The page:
Old woman: "Excuse me but ..." (He turns to face her) "... No ... No, it couldn't be ... Sorry."

Old man: (Not understanding) "No? ... Sorry." (He turns away again).

The old woman nearly leaves, then decides to again question the old man.

Old woman: "Look, I'm sorry but ... Excuse me, I couldn't help wondering."

Old man: (Turning toward her) "Yes?"

Old woman: "I may be wrong ..." (She stoops to pick up the dog) "... but do I know you?"

Old man: (Surprised) "Know me?"

Old woman: "Yes ... Yes, now I can see you better." (She is crossing back across the bridge toward him) "I feel sure that I know you from way back."

Old man: (Politely standing) "Perhaps ... but I can't recollect. I'm never any good at remembering people. Never have been."

Old woman: "Yes. It's the eyes that give you away. Yes. I don't believe it. No it couldn't be."

Old man: "Couldn't be what?"

Old woman: "I'm sure. It's difficult to remember all those years back but ..."

Old man: "Hold on a moment ... Yes ... You don't mean?"

Old woman: "Yes. Good heavens. It is."

Old man: "When we were younger ... No ...Surely."

Old woman: (Now close to centre stage) "Sinking in Lake Weston, not far from here as I recall."

Old man: (Remembering) "Yes. I remember." (He stands up) "The boat turned over."

They are both entering into the spirit of the conversation.

Old woman: "You were larking around." (She puts the dog down).

Old man: "No ... No ... If my memory serves me right it was you. You pushed me."

Old woman: "No. You fell out because you made a grab for the sandwiches I had made."

Old man: "But didn't you get wet as well?"

Old woman: "Yes. I fell in when the boat wobbled, all due to your sudden, unexpected exit." (She laughs)

Old man: "Yes. I remember now." (He is chuckling) "And you couldn't swim."

Old woman: "That's right. Still can't now. Never did learn."

Old man: "Luckily we were near the bank ... My word. After all these years."

Old woman: "Well, whoever would have thought?"

Pause. They embrace without forethought. Then reluctantly and slowly part. The man removes his hat. They look at each other, eyeing each other up and down in fascination. Each starts to say something but words do not seem to justify the moment.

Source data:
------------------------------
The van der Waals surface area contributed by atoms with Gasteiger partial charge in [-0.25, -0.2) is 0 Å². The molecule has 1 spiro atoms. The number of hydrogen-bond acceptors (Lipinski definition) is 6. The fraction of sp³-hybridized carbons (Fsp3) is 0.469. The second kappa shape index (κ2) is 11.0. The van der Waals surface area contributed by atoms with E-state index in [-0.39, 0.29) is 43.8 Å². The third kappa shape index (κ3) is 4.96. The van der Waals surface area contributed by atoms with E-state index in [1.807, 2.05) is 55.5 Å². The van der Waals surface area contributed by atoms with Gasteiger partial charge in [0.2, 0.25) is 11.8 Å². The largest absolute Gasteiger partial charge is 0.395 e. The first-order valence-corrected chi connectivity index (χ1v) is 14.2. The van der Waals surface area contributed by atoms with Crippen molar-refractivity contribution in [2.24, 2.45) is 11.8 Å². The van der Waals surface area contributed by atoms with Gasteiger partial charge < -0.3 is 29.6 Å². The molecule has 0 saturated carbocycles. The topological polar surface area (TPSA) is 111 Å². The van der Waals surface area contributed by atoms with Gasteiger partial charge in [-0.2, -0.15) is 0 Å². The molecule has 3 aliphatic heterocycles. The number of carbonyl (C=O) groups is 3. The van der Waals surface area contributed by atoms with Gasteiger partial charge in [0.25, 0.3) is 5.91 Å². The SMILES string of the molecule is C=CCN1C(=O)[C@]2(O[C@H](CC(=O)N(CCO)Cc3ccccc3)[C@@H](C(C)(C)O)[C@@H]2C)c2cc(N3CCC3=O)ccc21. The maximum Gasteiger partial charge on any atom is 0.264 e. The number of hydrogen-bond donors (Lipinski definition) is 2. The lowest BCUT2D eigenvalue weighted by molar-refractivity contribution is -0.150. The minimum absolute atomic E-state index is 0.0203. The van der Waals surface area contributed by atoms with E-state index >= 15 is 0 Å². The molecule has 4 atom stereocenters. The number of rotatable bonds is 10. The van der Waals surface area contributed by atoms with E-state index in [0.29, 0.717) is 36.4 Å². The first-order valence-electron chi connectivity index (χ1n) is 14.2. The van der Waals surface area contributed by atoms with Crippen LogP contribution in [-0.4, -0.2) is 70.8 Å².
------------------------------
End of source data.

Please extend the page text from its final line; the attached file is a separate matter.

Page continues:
Old man: (Finally breaking the moment) "Amazing ... After all this time."

Old woman: "Those were the days."

Old man: "Yes, I can't believe it. All those times we had. Many good years together. Since we were kids. Always you and me ... Arguing, playing, fighting and loving."

Old woman: "Yes." (She is uneasy) "... Fighting. That as well."

Old man: "Er. Yes ... But why? Why did you go?"

Old woman: "You knew the reason. It wasn't working. You, me. We had good times, yes. But bad days too. Then after that row we had. I couldn't stand it any longer. I had to go. I had to leave."

Old man: "But it was so sudden. When you went I mean ... And now. Now, after all these years. We meet up again. So much must have happened, tell me. Tell me what's happened to you."

The old man, preparing for a long chat sits back down on his seat. He immediately realises his rudeness and stands again, offering the old woman his seat. She accepts.

Old woman: "Thank you." (She settles the dog down by her side. She is sat centre stage and the old man sits to her right on the ground) "I went away you see. It took me years to accept it. When we were together the bond was so strong you see. It took a long time to break but after a while I managed. I got along. I was alright for a while then I met somebody. You know how these things happen. We settled down, got married, had children. Two, a boy and a girl. They're grown up now, they live their own lives. Then ... a few years back he died. He was much older than me you see."

Old man: "I'm sorry."

Old woman: "No need. I'm over it now. You learn to accept things after a while. You don't forget but you do learn." (Her attitude changes) "Anyway. That's why I'm back. To see these fields again." (She rises and looks around) "I missed the country. We lived in town you see and town life never really suited me. I missed the fresh smell of air, the golden brown and green trees, the sounds of the birds and insects."

Old man: "You make it sound so good, so romantic."

Old woman: "Oh, it is. It is." (She breathes in deep). "And you? You're still here."

Old man: "Still here yes. I feel like I have never been away. I too got married, not straight away mind. Local girl moved into one of the cottages by the church. Didn't work out though, she left me."

Old woman: "We make it all sound so simple don't we. Summarising our lives in a brief sentence, condensing our years to obscurity."

Old man: "But the times you and I had were the best. Times in places like this."

They both look around.

Old woman: "Yes, fighting over our toys. Playing so hard with them that they would break. Cuddling in the barns."

Old man: "Yes. Do you know, I just threw two kids out of this barn here." (He points) "I said they shouldn't be in there and that it was dangerous.”